Travel Oregon, in partnership with the Oregon Parks and Recreation Department (OPRD), the Oregon Office of Outdoor Recreation (OREC), Oregon Fish & Wildlife (ODFW) and Earth Economics, released a new Outdoor Recreation Economic Impact Study that demonstrates the importance of Oregon’s vast range of outdoor recreation opportunities to the state’s economy.
$15.6 BILLION IN OUTDOOR RECREATION SPENDING $552 MILLION IN STATE AND LOCAL TAXES CREATED $13 BILLION IN GDP CONTRIBUTIONS 224,000 FULL AND PART-TIME JOBS $9.3 BILLION IN WAGES AND OTHER COMPENSATION
With years of fishing experience, a passion for educating others and a lot of flexibility, being a professional charter fishing guide is one of those jobs where work doesn’t feel like work.
In the state of Oregon, to become a charter fishing guide one will need to register with the Oregon State Marine Board. The board recognizes these individuals as Outfitter Guides.
Along with registering there are a number of minimum requirements they need to meet, such as providing proof of insurance, having basic First Aid and CPR skills and having an updated Passenger Boat Operator’s certification or license.
Aside from the legal side of what it takes to be a professional charter fishing guide, it is important for Outfitters to be familiar with their local area. Taking groups of people out to sea to catch fish can be more of an experience if the guide is knowledgeable about the local marine wildlife, history and weather patterns of the area.
Fishing charter companies will usually start preparing for the next days tours the night before. Getting the lines and bait ready and checking the National Weather Service are just a few of the things that need to be done before the usual 4 am wake up call on the day of a tour.
Guides are usually prepared to take one or two tours a day, depending on the season. On the Oregon Coast they can catch Lingcod, Rockfish, Tuna, Salmon, Chinook, Steelhead and Halibut.
As unpredictable the weather can be at the Coast, flexibility is important, along with people able to communicate to clients. Think you have what it takes to be a professional charter fishing guide?
The Oregon Department of Fish and Wildlife has created an iNaturalist project to increase their knowledge of wildlife and biodiversity in the state, with special emphasis on the Oregon Conservation Strategy Species. The following is their description of the project and links to participate.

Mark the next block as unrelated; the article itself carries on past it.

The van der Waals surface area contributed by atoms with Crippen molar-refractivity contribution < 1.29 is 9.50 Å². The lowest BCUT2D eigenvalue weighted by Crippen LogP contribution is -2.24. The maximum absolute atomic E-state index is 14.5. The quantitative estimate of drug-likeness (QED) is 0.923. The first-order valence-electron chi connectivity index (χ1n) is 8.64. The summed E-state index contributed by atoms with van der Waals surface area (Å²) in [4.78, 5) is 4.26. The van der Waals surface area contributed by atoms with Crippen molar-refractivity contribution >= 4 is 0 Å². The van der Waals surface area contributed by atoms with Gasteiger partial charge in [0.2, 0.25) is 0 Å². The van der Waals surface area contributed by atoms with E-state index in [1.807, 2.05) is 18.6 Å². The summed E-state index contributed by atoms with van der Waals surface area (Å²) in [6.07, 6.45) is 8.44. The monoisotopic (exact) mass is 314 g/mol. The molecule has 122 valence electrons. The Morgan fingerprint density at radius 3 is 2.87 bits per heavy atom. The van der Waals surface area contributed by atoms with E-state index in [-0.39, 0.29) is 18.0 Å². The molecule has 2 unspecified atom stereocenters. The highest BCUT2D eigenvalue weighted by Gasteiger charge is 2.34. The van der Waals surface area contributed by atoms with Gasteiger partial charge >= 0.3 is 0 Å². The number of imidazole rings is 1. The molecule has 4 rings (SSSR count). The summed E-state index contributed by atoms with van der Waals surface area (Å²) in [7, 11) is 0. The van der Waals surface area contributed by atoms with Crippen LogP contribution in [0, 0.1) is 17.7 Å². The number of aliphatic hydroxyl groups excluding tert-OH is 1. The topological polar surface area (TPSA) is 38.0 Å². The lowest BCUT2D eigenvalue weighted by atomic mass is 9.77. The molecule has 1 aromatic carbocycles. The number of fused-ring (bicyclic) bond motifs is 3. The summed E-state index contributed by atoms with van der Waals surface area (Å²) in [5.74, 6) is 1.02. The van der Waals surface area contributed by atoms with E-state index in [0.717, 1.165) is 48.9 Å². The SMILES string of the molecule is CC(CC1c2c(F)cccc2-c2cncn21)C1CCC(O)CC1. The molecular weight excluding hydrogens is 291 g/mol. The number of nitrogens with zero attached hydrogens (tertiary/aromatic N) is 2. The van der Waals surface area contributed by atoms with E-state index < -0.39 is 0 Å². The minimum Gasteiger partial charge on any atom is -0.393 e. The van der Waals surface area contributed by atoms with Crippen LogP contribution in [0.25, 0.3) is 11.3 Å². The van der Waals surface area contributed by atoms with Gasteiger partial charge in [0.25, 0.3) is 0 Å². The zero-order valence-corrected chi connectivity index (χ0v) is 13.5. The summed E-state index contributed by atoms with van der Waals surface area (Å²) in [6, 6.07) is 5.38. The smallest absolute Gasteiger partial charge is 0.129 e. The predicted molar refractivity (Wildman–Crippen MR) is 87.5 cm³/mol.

Have you ever taken a picture of wildlife in Oregon and wondered if anyone might want to know where you saw it? We do!
Help us improve our conservation efforts by sharing your wildlife observations! The Oregon Wildlife Conservation iNaturalist Project allows you to share your wildlife observation data directly with biologists. Even if you can’t identify what species you are looking at, odds are that someone in the iNaturalist community can. Participation in this project helps to enhance our understanding of wildlife in our state, and your data can help improve wildlife conservation efforts in Oregon.
It is not possible for the Oregon Department of Fish and Wildlife (ODFW) to survey all wildlife species, we need your help to monitor their presence and distributions across the state. The Oregon Wildlife Conservation iNaturalist Project was developed to collect wildlife observation data from community scientists like you on amphibians, birds, mammals and reptiles across Oregon. While we are interested in all wildlife observations, we are particularly interested in your observations of the 109 wildlife Strategy Species, or species of greatest conservation need, and Strategy Data Gap Species that are missing key information needed to accurately determine their conservation status.
The information gathered will augment ongoing research efforts, conservation actions, and management plans for sensitive wildlife species by ODFW and our partners. Your help is crucial for the successful conservation of Oregon’s wildlife species! iNaturalist is a free online tool managed by the California Academy of Sciences and the National Geographic Society that helps users to identify, report, and learn more about the plants and animals they observe.
We appreciate your contribution and ask that you help to spread the word.
Associate Professor - Tourism and Business Development
College of Forest Ecosystems & Society
Oregon State University Extension - Oregon Sea Grant
Equal Opportunity/Accessibility https://extension.oregonstate.edu/equal-opportunity-accessibility